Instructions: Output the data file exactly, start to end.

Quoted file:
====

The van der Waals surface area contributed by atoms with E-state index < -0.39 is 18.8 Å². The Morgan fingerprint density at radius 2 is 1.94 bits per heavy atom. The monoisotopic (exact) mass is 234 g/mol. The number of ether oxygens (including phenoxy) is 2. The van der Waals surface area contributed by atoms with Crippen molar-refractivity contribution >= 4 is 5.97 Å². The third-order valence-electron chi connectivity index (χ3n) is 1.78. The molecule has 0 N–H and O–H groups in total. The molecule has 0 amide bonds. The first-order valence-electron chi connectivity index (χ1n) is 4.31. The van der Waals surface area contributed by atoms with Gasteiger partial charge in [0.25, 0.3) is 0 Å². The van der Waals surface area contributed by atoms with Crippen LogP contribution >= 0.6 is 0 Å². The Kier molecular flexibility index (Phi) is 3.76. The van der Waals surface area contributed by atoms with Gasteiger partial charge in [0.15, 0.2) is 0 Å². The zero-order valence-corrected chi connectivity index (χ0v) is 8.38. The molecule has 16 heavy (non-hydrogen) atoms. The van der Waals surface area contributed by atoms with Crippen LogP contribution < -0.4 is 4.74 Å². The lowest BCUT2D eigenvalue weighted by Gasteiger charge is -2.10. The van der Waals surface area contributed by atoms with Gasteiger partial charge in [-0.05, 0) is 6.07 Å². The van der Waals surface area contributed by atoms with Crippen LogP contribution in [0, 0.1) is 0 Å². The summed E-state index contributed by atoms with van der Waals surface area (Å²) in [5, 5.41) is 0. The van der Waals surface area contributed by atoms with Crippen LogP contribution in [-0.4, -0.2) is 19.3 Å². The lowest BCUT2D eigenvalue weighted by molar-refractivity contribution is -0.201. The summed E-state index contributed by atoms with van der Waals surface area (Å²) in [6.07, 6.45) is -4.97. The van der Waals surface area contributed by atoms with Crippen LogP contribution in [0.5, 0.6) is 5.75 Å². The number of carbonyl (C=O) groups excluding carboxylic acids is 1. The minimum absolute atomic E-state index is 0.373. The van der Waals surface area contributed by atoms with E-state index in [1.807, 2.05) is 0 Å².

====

The van der Waals surface area contributed by atoms with E-state index < -0.39 is 18.8 Å². The Morgan fingerprint density at radius 2 is 1.94 bits per heavy atom. The monoisotopic (exact) mass is 234 g/mol. The number of ether oxygens (including phenoxy) is 2. The van der Waals surface area contributed by atoms with Crippen molar-refractivity contribution >= 4 is 5.97 Å². The third-order valence-electron chi connectivity index (χ3n) is 1.78. The molecule has 0 N–H and O–H groups in total. The molecule has 0 amide bonds. The first-order valence-electron chi connectivity index (χ1n) is 4.31. The van der Waals surface area contributed by atoms with Gasteiger partial charge in [0.25, 0.3) is 0 Å². The van der Waals surface area contributed by atoms with Crippen LogP contribution >= 0.6 is 0 Å². The Kier molecular flexibility index (Phi) is 3.76. The van der Waals surface area contributed by atoms with Gasteiger partial charge in [0.15, 0.2) is 0 Å². The zero-order valence-corrected chi connectivity index (χ0v) is 8.38. The molecule has 16 heavy (non-hydrogen) atoms. The van der Waals surface area contributed by atoms with Crippen LogP contribution < -0.4 is 4.74 Å². The lowest BCUT2D eigenvalue weighted by Gasteiger charge is -2.10. The van der Waals surface area contributed by atoms with Gasteiger partial charge in [-0.05, 0) is 6.07 Å². The van der Waals surface area contributed by atoms with Crippen LogP contribution in [0, 0.1) is 0 Å². The summed E-state index contributed by atoms with van der Waals surface area (Å²) in [5, 5.41) is 0. The van der Waals surface area contributed by atoms with Crippen LogP contribution in [-0.4, -0.2) is 19.3 Å². The lowest BCUT2D eigenvalue weighted by molar-refractivity contribution is -0.201. The summed E-state index contributed by atoms with van der Waals surface area (Å²) in [6.07, 6.45) is -4.97. The van der Waals surface area contributed by atoms with Crippen LogP contribution in [0.5, 0.6) is 5.75 Å². The number of carbonyl (C=O) groups excluding carboxylic acids is 1. The minimum absolute atomic E-state index is 0.373. The van der Waals surface area contributed by atoms with E-state index in [1.807, 2.05) is 0 Å².